DECISION AND ORDER
HON. ARLENE P. BLUTH, JSC
Defendant's motion for summary judgment dismissing this action on the ground that plaintiff did not sustain a "serious injury" within the meaning of Insurance Law § 5012 (d) is granted in part, and denied in part.
In this action, plaintiff alleges that on June 13, 2008 he sustained personal injuries when, as a pedestrian in a crosswalk, he was knocked down by a vehicle owned by the defendant.
To prevail on a motion for summary judgment the defendant has the initial burden to present competent evidence showing that the plaintiff has not suffered a "serious injury" (see Rodriguez v Goldstein, 182 A.D.2d 396 [1st Dept 1992]). Such evidence includes "affidavits or affirmations of medical experts who examined the plaintiff and conclude that no objective medical findings support the plaintiffs claim" (Shinn v Catanzaro, 1 A.D.3d 195, 197 [1st Dept 2003], quoting Grossman v Wright, 268 A.D.2d 79, 84 [2d Dept 2000]). In order to establish prima facie entitlement to summary judgment under the 90/180 category of the statute, a "defendant must provide medical evidence of the absence of injury precluding 90 days of normal activity during the first 180 days following the accident" (Elias v Mahlah, 58 A.D.3d 434 [1st Dept 2009]). However, a defendant can establish prima facie entitlement to summary judgment on this category without medical evidence by citing other evidence, such as the plaintiffs own deposition testimony or records demonstrating that plaintiff was not prevented from performing all of the substantial activities constituting customary daily activities for the prescribed period (id).
Once the defendant meets his initial burden, the plaintiff must then demonstrate a triable issue of fact as to whether he sustained a serious injury (see Shinn, 1 A.D.3d at 197). A plaintiffs expert may provide a qualitative assessment that has an objective basis and compares plaintiffs limitations with normal function in the context of the limb or body system's use and purpose, or a qualitative assessment that assigns a numeric percentage to plaintiffs loss of range of motion (Toure v Avis Rent A Car Sys., 98 N.Y.2d 345, 350-351 ).
In the verified bill of particulars (exh B to moving papers, ¶12), plaintiff claims a disc herniation at T12-L1 with impingement, a disc herniation at L5-S1 with impingement, and a disc bulge at C4-5 with impingement. Plaintiff also claims reduced range of motion, pain, abrasions, contusions, headaches, tenderness, sprain, spasms, and bilateral L5-S1 lumbar radiculopathy. Plaintiff also makes (exh B to moving papers, ¶ 14) a 90/180-day claim.
Defendant has satisfied his prima facie showing that the plaintiff did not sustain a permanent consequential or significant limitation to his spine by offering the affirmed report of defendant's orthopedist, Dr. Zaretsky (exh C), who noted the disc herniations as revealed by plaintiffs MRI, but found normal ranges of motion in plaintiffs cervical and lumbar spine. Additionally, defendant met his initial burden with respect to plaintiffs 90/180-day claim by submitting plaintiffs testimony that he was not confined to bed or home after the accident (exh D at91).
In opposition, plaintiff raises an issue of fact with respect to his claimed cervical and lumbar spinal injury by submitting the affirmed report of his treating physician, Dr. Goldenberg (exh D to opp), who found, on June 18, 2008 and again on July 23, 2012, continuing significant deficits in range of motion, which were caused by the accident. Dr. Goldenberg opines that plaintiff has limited use of the injured areas that prevent him from performing his activities of daily living and that the loss of mobility and pain are permanent. Plaintiff received epidural injections from Dr. Chapman in May and August 2010. Plaintiff also points out that the defendant's orthopedist, Dr. Zaretsky measures plaintiffs lumbar flexion as approximately 60 degrees (normal 60), but states every other flexion measurement in absolute terms.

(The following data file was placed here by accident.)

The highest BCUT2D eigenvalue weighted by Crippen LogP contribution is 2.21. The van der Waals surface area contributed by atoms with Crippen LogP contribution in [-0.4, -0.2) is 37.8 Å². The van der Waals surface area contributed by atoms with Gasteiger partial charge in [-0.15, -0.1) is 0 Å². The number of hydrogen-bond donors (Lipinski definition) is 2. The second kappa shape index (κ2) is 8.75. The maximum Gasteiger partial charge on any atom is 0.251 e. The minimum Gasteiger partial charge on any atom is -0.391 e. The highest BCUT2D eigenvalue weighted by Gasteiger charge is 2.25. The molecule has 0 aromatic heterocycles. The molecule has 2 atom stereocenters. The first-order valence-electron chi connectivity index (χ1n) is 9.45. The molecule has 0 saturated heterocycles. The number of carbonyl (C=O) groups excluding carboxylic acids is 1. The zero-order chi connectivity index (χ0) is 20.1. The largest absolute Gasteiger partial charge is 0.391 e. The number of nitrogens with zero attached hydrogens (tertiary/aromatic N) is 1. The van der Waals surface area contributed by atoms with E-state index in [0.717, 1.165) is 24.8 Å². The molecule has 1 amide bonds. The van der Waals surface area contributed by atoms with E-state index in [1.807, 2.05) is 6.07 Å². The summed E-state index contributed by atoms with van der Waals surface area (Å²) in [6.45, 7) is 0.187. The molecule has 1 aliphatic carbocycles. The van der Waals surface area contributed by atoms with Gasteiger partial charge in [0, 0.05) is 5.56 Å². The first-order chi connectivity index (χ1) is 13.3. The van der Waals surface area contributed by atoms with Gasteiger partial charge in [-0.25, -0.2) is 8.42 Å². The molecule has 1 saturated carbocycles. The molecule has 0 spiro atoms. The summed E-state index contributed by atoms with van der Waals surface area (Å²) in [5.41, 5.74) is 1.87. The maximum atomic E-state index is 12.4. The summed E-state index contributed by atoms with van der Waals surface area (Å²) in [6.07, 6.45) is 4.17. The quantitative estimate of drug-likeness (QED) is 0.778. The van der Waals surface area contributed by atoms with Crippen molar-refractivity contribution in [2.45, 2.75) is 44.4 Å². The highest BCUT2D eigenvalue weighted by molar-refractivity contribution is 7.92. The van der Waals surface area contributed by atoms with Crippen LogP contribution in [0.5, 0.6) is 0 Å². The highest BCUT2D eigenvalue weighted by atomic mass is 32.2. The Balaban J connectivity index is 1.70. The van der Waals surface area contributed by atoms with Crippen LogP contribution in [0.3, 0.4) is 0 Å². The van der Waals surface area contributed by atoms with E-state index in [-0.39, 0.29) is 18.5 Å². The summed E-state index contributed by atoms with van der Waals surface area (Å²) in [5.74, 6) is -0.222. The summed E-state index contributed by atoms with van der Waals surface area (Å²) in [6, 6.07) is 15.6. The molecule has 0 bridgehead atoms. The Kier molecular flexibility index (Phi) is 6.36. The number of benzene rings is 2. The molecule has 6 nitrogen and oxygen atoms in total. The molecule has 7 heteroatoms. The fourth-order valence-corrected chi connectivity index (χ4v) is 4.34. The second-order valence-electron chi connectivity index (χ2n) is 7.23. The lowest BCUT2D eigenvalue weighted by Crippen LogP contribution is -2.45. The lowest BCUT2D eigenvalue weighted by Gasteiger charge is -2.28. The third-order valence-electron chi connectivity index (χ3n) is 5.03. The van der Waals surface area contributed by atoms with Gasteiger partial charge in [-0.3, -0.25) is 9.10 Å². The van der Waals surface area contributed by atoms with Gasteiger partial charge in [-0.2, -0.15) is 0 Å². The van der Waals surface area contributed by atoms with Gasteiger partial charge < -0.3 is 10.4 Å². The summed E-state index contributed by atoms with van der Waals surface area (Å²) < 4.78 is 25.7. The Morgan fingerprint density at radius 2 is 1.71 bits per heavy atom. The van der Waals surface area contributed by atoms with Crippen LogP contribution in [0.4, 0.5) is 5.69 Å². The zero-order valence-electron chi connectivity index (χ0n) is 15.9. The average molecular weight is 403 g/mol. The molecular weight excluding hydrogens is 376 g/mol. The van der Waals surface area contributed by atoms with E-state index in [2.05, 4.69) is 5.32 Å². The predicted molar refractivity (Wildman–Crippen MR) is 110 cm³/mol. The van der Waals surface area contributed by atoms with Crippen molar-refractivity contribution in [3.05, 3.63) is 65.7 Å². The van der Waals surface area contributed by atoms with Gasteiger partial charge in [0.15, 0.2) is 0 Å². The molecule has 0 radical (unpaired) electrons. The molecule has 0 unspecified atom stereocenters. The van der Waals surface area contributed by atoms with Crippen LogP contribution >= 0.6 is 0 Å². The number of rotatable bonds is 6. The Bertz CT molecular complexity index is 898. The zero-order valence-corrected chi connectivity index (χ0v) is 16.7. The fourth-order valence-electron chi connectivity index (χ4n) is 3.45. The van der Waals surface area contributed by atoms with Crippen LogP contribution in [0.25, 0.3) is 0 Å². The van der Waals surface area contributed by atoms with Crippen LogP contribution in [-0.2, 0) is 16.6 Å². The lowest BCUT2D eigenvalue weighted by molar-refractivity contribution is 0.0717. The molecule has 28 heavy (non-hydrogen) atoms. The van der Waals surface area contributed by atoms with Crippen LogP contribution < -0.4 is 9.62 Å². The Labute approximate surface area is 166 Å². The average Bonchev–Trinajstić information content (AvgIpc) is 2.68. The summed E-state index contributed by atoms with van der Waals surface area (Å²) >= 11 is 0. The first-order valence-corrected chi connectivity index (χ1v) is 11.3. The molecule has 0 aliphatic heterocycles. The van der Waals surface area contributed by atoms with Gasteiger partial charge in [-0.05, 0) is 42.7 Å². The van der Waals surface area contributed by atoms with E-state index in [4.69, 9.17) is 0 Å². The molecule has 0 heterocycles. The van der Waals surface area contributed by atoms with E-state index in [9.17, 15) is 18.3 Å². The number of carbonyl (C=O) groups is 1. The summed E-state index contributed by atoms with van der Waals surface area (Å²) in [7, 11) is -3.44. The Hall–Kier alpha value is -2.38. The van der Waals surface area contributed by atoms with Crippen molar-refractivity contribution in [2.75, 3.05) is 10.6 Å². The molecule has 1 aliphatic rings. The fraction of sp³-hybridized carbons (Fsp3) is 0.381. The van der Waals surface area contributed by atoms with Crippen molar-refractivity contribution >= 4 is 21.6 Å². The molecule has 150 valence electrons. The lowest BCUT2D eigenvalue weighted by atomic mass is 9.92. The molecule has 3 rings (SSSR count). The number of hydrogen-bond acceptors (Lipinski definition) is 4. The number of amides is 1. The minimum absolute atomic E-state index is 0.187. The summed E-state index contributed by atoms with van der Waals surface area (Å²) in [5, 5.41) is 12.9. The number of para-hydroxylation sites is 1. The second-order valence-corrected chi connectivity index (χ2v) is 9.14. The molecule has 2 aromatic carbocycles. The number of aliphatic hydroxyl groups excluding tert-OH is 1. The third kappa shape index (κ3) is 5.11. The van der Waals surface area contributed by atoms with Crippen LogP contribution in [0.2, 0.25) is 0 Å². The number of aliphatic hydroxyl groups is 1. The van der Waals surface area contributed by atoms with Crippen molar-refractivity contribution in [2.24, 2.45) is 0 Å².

In reply, defendant argues that there was an unexplained gap in treatment, that the MRI reports are in inadmissible form, and that plaintiff fails to provide sufficient medical evidence to satisfy the 90/180-day standard.
Defendant's gap in treatment argument is improperly raised for the first time in reply (Sylla v Brickyard Inc., 104 A.D.3d 605 [1st Dept 2013]). In any event, plaintiff adequately explains his gap in treatment from September 2008 to January 2010 by stating that his no-fault coverage was denied, and that he could not continue treatment out-of-pocket (Browne v Covington, 82 A.D.3d 406 [1st Dept 2011]; Peluso v Janice Taxi Co., Inc., 11 A.D.3d 491 [1st Dept 2010]).
Although the MRI report of plaintiff s radiologist is unaffirmed, it is undisputed that the MRI film shows two disc herniations and a disc bulge. While the MRI reports are unsworn, they are admissible, as the reports and MRI films were reviewed by Dr. Goldenberg and were incorporated into her findings (Duron v Kabir, 93 A.D.3d 566, 567 [1st Dept 2012]). Dr. Goldenberg's affirmation, showing continuing quantified range of motion limitations, and permanency, provide the requisite proof of limitations (Pietropinto v Benjamin, 104 A.D.3d 617 [1st Dept 2013])
However, plaintiff fails to raise an issue of fact as to whether his claimed injuries prevented him from "performing substantially all of the material acts which constitute[d his] usual and customary daily activities" (Insurance Law §5102 [d]; Merrick v Lopez-Garcia, 100 A.D.3d 456, 457 [1st Dept 2012]). Plaintiffs testimony (T. 59-61) that he took a few days off in the three weeks after the accident, but returned to work as a bar owner and ...